Water and Society VI
Edited By: S. Mambretti, Polytechnic of Milan, Italy and member of WIT Board of Directors
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WIT Transactions on Ecology and the Environment
Over the centuries, civilisations have relied on the availability of clean and inexpensive water. This can no longer be taken for granted as the need for water continues to increase due to the pressure from a growing global population demanding higher living standards. Agriculture and industry, major users of water, are at the same time those that contribute to its contamination. Water distribution networks in urban areas, as well as soiled water collection systems, present serious problems in response to a growing population as well as the need to maintain ageing infrastructures.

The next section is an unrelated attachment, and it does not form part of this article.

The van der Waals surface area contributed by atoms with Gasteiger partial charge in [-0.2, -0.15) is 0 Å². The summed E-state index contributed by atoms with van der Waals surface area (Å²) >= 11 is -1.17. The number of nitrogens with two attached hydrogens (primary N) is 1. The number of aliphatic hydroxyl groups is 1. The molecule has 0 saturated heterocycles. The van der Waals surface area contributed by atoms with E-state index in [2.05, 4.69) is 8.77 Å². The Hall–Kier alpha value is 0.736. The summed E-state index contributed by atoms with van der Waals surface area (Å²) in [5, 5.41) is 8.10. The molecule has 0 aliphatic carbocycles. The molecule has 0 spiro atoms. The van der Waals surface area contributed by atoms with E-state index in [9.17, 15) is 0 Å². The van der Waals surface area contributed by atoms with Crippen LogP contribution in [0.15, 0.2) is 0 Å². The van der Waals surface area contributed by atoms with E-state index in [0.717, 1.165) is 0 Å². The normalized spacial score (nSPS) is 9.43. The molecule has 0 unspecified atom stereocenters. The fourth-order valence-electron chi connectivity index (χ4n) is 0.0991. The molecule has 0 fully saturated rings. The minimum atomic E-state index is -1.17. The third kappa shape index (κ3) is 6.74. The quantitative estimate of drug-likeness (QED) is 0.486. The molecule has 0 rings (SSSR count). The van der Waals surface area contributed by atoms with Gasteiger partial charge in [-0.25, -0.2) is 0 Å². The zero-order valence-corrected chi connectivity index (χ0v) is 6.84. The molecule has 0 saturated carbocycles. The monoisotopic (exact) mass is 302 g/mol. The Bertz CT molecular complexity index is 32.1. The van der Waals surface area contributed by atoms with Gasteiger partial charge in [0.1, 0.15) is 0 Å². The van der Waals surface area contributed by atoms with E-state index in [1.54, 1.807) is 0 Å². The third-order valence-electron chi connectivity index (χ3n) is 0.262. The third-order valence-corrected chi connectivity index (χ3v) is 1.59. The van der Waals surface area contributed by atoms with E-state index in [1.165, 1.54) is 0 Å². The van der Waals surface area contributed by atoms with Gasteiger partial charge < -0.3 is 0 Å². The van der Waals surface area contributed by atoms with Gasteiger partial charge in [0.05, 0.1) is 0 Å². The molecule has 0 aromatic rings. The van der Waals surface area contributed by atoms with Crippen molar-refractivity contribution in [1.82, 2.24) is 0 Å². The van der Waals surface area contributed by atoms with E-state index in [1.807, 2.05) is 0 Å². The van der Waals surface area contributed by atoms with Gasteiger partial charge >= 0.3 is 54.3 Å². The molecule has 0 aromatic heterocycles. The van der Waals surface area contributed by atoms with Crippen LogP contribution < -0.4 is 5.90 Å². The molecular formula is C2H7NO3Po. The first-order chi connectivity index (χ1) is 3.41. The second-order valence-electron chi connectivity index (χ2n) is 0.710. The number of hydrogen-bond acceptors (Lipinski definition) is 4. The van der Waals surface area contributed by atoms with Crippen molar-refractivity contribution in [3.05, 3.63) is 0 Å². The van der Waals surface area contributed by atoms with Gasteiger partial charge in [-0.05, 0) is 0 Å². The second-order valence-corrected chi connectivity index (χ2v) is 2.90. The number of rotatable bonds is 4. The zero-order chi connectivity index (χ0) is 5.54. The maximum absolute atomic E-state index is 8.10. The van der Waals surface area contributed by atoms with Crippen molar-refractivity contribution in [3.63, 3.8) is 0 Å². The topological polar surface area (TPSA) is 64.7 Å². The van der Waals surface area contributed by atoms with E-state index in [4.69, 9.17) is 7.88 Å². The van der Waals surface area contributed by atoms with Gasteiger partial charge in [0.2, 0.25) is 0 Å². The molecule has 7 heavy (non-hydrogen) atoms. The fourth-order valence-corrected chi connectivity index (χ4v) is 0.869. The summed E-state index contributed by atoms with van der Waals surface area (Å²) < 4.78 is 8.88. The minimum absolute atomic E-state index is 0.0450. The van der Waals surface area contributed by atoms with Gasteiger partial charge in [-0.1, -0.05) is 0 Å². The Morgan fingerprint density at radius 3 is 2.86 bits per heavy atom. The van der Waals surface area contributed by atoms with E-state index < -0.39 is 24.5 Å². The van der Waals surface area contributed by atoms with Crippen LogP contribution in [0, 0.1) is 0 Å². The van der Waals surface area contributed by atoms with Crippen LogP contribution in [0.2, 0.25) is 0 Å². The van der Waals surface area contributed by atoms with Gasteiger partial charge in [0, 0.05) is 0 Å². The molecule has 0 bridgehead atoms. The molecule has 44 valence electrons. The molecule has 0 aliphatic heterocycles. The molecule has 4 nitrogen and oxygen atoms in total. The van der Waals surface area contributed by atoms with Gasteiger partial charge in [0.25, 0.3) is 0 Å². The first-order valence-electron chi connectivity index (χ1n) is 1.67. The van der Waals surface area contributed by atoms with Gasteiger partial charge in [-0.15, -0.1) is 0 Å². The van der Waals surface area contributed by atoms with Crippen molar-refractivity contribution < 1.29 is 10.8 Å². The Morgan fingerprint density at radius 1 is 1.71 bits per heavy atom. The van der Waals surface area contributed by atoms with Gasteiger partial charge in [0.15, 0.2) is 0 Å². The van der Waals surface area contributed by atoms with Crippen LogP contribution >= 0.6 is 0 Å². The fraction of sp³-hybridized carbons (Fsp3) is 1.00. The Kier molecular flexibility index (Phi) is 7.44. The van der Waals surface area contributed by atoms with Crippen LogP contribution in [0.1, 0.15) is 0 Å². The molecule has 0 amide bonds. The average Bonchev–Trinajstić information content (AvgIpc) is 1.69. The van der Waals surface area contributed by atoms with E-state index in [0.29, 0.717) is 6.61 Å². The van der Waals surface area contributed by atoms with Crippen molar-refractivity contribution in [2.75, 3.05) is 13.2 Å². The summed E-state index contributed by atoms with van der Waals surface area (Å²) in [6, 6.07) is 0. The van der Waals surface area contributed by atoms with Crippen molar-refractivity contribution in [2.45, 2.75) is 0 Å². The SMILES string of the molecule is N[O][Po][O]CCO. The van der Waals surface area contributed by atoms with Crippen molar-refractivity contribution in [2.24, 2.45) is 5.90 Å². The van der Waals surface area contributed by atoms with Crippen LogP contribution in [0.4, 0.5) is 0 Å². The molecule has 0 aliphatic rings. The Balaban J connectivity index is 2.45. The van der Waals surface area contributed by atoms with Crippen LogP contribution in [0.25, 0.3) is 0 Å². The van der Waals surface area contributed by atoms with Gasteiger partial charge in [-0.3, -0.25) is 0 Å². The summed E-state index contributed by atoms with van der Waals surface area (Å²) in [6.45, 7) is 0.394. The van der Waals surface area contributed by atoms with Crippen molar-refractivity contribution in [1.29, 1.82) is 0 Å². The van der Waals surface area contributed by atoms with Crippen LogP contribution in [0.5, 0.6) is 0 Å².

Many technologically feasible solutions, such as desalination or pumping systems are energy demanding but, as costs rise, the techniques currently developed may need to be re-assessed.
The socio-political implications of a world short of clean, easily available water are enormous. It will lead to realignments in international politics and the emergence of new centres of power in the world.
Policymakers need to be educated and advised on developing policies and regulations that will support the water systems of tomorrow. The role of society and its involvement with water is paramount. To meet the future demands for water, new standards, new training and additional support roles will best be delivered by those knowledgeable of the new technologies and direction of the industry.
This volume highlights research on issues related to the nature of water, and its use and exploitation by society.